After researching the topic, I decided to read an article entitled Male Circumcision Task Force on Circumcision, which was published in PEDIATRICS the official journal for the American Academy of Pediatrics. The evaluation of male circumcision was conducted in order to indicate whether there are significant benefits which outweigh the risks of neonatal male circumcision; also whether the benefits justify access to the procedure for families who choose to have it performed. According to the research there were specific health benefits in newborn male circumcision such as prevention of urinary tract infections, acquisition of HIV, transmission of some sexually transmitted infections and penile cancer. (Circumcision, 2012, p. 756) The task force concluded that the health benefits of newborn male circumcision outweigh the risks and justify access to this procedure for families who choose it. However, the procedure should only be carried out by trained and competent practitioners, by using sterile technique and effective pain management. Adequate analgesia should be provided whenever new...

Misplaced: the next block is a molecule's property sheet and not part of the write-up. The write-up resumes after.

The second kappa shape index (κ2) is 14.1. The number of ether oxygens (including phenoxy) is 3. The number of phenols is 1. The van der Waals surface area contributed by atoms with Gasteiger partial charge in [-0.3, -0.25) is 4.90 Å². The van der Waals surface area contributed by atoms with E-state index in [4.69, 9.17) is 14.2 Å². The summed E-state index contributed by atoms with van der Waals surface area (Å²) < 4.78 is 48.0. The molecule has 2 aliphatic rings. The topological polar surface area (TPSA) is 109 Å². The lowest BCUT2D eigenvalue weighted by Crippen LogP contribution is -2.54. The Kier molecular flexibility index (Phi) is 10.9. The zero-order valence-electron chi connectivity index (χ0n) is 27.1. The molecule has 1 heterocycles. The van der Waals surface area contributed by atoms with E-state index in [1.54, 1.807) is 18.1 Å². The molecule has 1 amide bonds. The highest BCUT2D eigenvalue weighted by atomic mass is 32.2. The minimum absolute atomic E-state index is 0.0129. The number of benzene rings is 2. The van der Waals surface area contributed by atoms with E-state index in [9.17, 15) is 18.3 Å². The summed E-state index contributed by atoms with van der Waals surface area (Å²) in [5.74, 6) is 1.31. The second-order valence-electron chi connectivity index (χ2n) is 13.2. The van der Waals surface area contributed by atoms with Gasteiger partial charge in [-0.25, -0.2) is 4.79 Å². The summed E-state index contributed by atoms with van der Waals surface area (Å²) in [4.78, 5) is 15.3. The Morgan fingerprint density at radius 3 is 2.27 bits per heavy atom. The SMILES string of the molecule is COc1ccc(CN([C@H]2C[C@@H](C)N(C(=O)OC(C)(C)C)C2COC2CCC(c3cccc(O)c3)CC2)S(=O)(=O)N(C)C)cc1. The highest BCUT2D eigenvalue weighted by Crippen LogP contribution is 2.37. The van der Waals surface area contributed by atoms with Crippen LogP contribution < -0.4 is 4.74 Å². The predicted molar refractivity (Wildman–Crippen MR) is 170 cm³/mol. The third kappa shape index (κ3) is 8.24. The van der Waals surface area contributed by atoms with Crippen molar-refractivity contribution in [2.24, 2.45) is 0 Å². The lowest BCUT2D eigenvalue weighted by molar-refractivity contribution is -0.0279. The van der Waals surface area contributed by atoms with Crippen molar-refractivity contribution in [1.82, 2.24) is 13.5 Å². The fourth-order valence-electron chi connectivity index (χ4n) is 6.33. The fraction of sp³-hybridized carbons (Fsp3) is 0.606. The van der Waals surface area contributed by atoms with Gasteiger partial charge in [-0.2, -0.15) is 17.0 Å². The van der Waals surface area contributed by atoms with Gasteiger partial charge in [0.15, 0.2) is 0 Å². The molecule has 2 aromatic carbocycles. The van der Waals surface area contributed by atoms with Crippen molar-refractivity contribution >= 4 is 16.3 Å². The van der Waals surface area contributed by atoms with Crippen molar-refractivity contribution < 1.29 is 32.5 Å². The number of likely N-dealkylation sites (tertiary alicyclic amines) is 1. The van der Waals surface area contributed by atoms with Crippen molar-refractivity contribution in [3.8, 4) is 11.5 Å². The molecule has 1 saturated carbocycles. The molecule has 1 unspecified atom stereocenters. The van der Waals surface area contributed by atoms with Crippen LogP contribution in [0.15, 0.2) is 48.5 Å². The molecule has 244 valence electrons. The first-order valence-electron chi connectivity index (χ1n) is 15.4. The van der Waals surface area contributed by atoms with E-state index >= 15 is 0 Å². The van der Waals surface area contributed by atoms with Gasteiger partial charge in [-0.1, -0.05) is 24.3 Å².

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...on any peer-reviewed evidence. I was also under the assumption that most circumcisions were done with nonpharmacological interventions. After my research and speaking to my nurse at St Joseph’s Hospital I know that analgesia is used during circumcisions done in the hospital and at the doctor’s office; EMLA, ring block, and dorsal penile nerve block are all used and which one is used is based on the practitioner’s preference. After my research, I feel that I am highly informed on the risks and benefits of newborn male circumcision and will be able to take my new found knowledge into clinical practice. Since there was found to be lack of parental educational teaching regarding the care of the uncircumcised penis, I will make sure that I provide adequate education to any parents in my care regarding the care of the uncircumcised penis and well as the circumcised penis.
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